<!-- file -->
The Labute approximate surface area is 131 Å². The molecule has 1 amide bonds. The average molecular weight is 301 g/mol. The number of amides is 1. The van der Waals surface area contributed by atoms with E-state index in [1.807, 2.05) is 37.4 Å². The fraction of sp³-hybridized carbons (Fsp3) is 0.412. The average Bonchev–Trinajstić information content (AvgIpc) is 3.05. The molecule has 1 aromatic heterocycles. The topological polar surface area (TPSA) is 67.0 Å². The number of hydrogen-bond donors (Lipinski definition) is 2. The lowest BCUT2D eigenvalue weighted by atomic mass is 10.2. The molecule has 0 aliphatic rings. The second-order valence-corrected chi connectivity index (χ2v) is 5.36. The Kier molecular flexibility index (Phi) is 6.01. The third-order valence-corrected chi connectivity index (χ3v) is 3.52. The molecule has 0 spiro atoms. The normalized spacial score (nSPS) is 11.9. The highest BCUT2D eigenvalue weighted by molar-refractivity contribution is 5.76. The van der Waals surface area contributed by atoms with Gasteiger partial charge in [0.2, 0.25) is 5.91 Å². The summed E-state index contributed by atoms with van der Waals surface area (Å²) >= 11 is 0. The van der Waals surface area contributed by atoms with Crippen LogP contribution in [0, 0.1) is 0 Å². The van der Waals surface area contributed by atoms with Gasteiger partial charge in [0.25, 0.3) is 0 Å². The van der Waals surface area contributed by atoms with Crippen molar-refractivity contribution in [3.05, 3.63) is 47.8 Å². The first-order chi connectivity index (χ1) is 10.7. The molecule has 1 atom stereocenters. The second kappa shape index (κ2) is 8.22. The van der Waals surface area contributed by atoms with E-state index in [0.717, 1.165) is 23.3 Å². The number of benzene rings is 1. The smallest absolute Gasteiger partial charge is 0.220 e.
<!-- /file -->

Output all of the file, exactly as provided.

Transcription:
The Labute approximate surface area is 131 Å². The molecule has 1 amide bonds. The average molecular weight is 301 g/mol. The number of amides is 1. The van der Waals surface area contributed by atoms with E-state index in [1.807, 2.05) is 37.4 Å². The fraction of sp³-hybridized carbons (Fsp3) is 0.412. The average Bonchev–Trinajstić information content (AvgIpc) is 3.05. The molecule has 1 aromatic heterocycles. The topological polar surface area (TPSA) is 67.0 Å². The number of hydrogen-bond donors (Lipinski definition) is 2. The lowest BCUT2D eigenvalue weighted by atomic mass is 10.2. The molecule has 0 aliphatic rings. The second-order valence-corrected chi connectivity index (χ2v) is 5.36. The Kier molecular flexibility index (Phi) is 6.01. The third-order valence-corrected chi connectivity index (χ3v) is 3.52. The molecule has 0 spiro atoms. The normalized spacial score (nSPS) is 11.9. The highest BCUT2D eigenvalue weighted by molar-refractivity contribution is 5.76. The van der Waals surface area contributed by atoms with Gasteiger partial charge in [0.2, 0.25) is 5.91 Å². The summed E-state index contributed by atoms with van der Waals surface area (Å²) >= 11 is 0. The van der Waals surface area contributed by atoms with Crippen LogP contribution in [0, 0.1) is 0 Å². The van der Waals surface area contributed by atoms with Gasteiger partial charge in [0.25, 0.3) is 0 Å². The van der Waals surface area contributed by atoms with Crippen molar-refractivity contribution in [3.05, 3.63) is 47.8 Å². The first-order chi connectivity index (χ1) is 10.7. The molecule has 1 atom stereocenters. The second kappa shape index (κ2) is 8.22. The van der Waals surface area contributed by atoms with E-state index in [0.717, 1.165) is 23.3 Å². The number of benzene rings is 1. The smallest absolute Gasteiger partial charge is 0.220 e.